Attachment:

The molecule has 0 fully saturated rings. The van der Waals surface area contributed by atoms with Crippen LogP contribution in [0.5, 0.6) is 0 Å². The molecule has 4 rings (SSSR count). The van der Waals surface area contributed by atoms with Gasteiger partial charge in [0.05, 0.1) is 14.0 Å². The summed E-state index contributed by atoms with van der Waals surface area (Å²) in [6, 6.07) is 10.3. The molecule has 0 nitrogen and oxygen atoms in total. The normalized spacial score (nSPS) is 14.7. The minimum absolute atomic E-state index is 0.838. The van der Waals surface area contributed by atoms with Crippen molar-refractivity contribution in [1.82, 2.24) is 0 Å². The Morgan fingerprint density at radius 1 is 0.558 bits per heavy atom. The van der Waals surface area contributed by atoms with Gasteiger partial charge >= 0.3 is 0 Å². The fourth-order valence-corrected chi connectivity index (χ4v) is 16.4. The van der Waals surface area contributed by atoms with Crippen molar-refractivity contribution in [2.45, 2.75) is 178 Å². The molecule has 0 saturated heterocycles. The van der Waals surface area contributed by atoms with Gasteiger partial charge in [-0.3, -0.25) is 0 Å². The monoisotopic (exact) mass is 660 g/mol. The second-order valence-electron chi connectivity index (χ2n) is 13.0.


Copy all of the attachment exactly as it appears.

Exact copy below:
The molecule has 0 fully saturated rings. The van der Waals surface area contributed by atoms with Crippen LogP contribution in [0.5, 0.6) is 0 Å². The molecule has 4 rings (SSSR count). The van der Waals surface area contributed by atoms with Gasteiger partial charge in [0.05, 0.1) is 14.0 Å². The summed E-state index contributed by atoms with van der Waals surface area (Å²) in [6, 6.07) is 10.3. The molecule has 0 nitrogen and oxygen atoms in total. The normalized spacial score (nSPS) is 14.7. The minimum absolute atomic E-state index is 0.838. The van der Waals surface area contributed by atoms with Crippen molar-refractivity contribution in [1.82, 2.24) is 0 Å². The Morgan fingerprint density at radius 1 is 0.558 bits per heavy atom. The van der Waals surface area contributed by atoms with Gasteiger partial charge >= 0.3 is 0 Å². The fourth-order valence-corrected chi connectivity index (χ4v) is 16.4. The van der Waals surface area contributed by atoms with Crippen molar-refractivity contribution in [2.45, 2.75) is 178 Å². The molecule has 0 saturated heterocycles. The van der Waals surface area contributed by atoms with Gasteiger partial charge in [-0.3, -0.25) is 0 Å². The monoisotopic (exact) mass is 660 g/mol. The second-order valence-electron chi connectivity index (χ2n) is 13.0.